Christmas has been celebrated as a federal holiday in the United States since 1870, however that only applied to Federal employees who worked in the District of Columbia. The holiday was extended to Federal employees who worked elsewhere in 1885.

Each state has its own set of holidays. They tend to correspond to Federal holidays but there is nothings that requires them to do so.

As far as Christmas being a Holy Day of Obligation, individual dioceses tended to set their own days that were based on the days recognized by the Catholic Church in England. Christmas would have been one of them. Our current American list of 6 Holy Days of Obligation, including Christmas, was established by American bishops in 1884 and approved by the Holy See in 1885.


#17

The first colony, Virginia, has always celebrated Christmas, but that’s because most of the settlers were Church of England (Anglican). Colonial Williamsburg is gorgeous at Christmas time.


#18

An old saw: “There is no one so reactionary as a revolutionary who has achieved their objective.”


#19

sometimes I think is it hard to understand people’s views and reactions from the past. Having real religious freedom as we understand it today wasn’t a political reality when the first colonies were forming. I try to keep that in mind when reviewing history. Up until the establishment of our constitution, the government or state were a controlling factor with religion and having multiple religious views and groups would be viewed as an unstable society. The new world became a convent dumping ground for unwanted groups yet those unwanted groups wanted control like what they left. We can look back on them and wonder how could they be so hypocritical but in the reality of their times, they were following the pattern of the day. I hope this make sense.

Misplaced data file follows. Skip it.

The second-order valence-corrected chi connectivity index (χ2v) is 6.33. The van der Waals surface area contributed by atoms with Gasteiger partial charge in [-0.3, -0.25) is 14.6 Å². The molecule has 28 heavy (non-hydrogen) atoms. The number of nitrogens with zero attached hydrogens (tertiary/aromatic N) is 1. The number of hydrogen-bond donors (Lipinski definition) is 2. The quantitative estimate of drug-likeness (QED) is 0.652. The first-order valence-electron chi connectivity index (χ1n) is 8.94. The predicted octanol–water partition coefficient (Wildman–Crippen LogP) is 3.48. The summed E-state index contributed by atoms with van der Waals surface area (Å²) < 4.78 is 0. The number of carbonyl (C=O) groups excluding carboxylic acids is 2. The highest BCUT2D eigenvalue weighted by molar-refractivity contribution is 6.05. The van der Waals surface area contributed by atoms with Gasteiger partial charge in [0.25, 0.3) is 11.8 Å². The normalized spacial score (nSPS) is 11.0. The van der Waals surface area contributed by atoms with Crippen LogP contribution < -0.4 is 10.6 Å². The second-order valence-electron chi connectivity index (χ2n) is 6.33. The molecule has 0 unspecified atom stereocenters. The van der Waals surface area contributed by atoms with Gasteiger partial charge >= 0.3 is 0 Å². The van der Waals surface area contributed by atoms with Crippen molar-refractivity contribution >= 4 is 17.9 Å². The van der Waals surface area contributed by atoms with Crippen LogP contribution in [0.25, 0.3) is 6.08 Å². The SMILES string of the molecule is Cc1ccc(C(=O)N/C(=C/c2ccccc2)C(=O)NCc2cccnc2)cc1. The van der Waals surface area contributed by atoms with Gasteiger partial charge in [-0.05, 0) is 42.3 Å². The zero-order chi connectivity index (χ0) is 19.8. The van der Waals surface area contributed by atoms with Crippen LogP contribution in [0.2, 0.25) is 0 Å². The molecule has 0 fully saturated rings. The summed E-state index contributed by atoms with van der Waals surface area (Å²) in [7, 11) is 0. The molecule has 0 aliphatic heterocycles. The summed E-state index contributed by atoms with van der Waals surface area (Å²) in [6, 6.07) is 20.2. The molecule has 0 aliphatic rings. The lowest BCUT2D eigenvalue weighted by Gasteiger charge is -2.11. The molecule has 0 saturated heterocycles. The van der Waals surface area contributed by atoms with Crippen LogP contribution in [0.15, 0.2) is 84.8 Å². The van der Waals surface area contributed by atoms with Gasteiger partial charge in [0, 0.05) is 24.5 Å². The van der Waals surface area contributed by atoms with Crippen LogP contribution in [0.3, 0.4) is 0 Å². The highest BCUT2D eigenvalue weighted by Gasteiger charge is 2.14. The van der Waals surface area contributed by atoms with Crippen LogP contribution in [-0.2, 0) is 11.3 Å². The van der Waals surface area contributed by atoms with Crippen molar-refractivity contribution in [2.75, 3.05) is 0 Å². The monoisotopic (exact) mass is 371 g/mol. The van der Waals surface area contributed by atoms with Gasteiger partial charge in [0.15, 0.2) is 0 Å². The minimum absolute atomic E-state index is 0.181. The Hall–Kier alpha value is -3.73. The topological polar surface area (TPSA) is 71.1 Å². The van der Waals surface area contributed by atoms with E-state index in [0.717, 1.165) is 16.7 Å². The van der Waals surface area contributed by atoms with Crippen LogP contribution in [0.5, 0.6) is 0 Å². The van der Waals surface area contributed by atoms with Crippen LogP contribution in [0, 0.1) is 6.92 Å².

#20

You do realize the concept of Freedom of Religion didn’t even exist in the Americas until 1791, right? That’s when the Bill of Rights was ratified …

I’m sure it didn’t exactly catch on instantly, either.